The brief captures the steps taken by projects to design and adapt learning assessments to make them accessible to learners with disabilities. Derived from key informant interviews and a literature review, significant learnings and recommendations cover pre-design, stakeholder engagement, accommodations and modifications, piloting of assessments, assessor selection and adaptation considerations for reading assessments tailored to learners with disabilities, and specifically for learners who are blind, low vision, deaf or hard of hearing. The brief also outlines key recommendations for promoting more accessible, valid and reliable learning assessment for learners with disabilities.

A key resource for the education sector

The education sector has seen significant efforts by many countries to increase access to and the quality of education for children with disabilities, but myriad challenges still need to be addressed to achieve this goal. A recent World Bank review of learning assessments revealed that learners with disabilities were largely excluded from assessments in low-income contexts.

The authoring organisations believe the brief holds the potential to enhance the education sector by fostering a more inclusive and equitable learning environment. This brief aims to serve as a key and valuable resource for policymakers, implementers, assessment designers and researchers in low and middle-income contexts who seek to make low and medium-stakes standardised summative learning assessments more inclusive. The brief also outlines a longer-term aspiration that inclusive education systems provide universally designed curriculum and assessments, equitable access and equitable opportunities.

“The authors believe that the learnings featured in this paper, and the future actions of organisations who build on the lessons and progress outlined in this brief, can move the entire education ecosystem along the pathway to achieving this important goal,” said Aimee Reeves, GEC Evaluation Lead and an author of the brief.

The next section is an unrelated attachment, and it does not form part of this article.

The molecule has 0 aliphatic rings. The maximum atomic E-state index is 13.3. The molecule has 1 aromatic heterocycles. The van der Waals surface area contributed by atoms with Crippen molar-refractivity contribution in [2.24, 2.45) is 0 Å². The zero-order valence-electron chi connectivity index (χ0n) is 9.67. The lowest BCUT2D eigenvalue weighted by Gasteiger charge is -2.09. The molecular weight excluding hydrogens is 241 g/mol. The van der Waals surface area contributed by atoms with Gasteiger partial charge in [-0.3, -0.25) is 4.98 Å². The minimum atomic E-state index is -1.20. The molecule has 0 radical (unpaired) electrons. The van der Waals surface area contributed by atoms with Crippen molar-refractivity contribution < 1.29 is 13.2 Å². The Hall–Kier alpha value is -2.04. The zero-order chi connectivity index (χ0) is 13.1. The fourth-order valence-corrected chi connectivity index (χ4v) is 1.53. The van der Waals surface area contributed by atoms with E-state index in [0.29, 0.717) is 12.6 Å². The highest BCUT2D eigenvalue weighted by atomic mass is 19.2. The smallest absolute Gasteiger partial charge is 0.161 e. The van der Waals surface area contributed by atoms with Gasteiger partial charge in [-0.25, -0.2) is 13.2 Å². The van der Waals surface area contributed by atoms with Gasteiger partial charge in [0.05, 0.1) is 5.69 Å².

Milestone in inclusive education

The brief signifies a major milestone and enduring contribution and achievement for both authoring organisations.

ACR GCD, a 12-year initiative ending in September, has evolved into one of the largest innovation funds for inclusive education. Under its focus on enhancing literacy learning for children with disabilities, the Grand Challenge has spurred the development of some of the first adapted assessments in braille and sign language in several underserved languages and scaled the sustainable production of accessible books and sign language materials. ACR GCD is also collaborating with Rochester Institute of Technology/National Technical Institute for the Deaf (RIT/NTID) in the development of soon-to-be released Standards for Sign Language Storybooks. Free, open source resources like these serve as a valuable legacy, benefiting everyone working in the international inclusive education sector.

Launched in 2012 by the FCDO, GEC has been dedicated to transforming the lives of the world’s most marginalised girls through access to quality education and learning opportunities. The organisation aims to share learnings like the brief to help improve the delivery of girls’ education, creating a legacy that will support future practice, policy, program design and research.

Learn more about the brief:

Key learnings and recommendations from the technical brief will be presented by the authors during ACR GCD’s upcoming virtual and in-person EdTech Expos in July and September. Visit for more information. To contact the authoring organisations, please email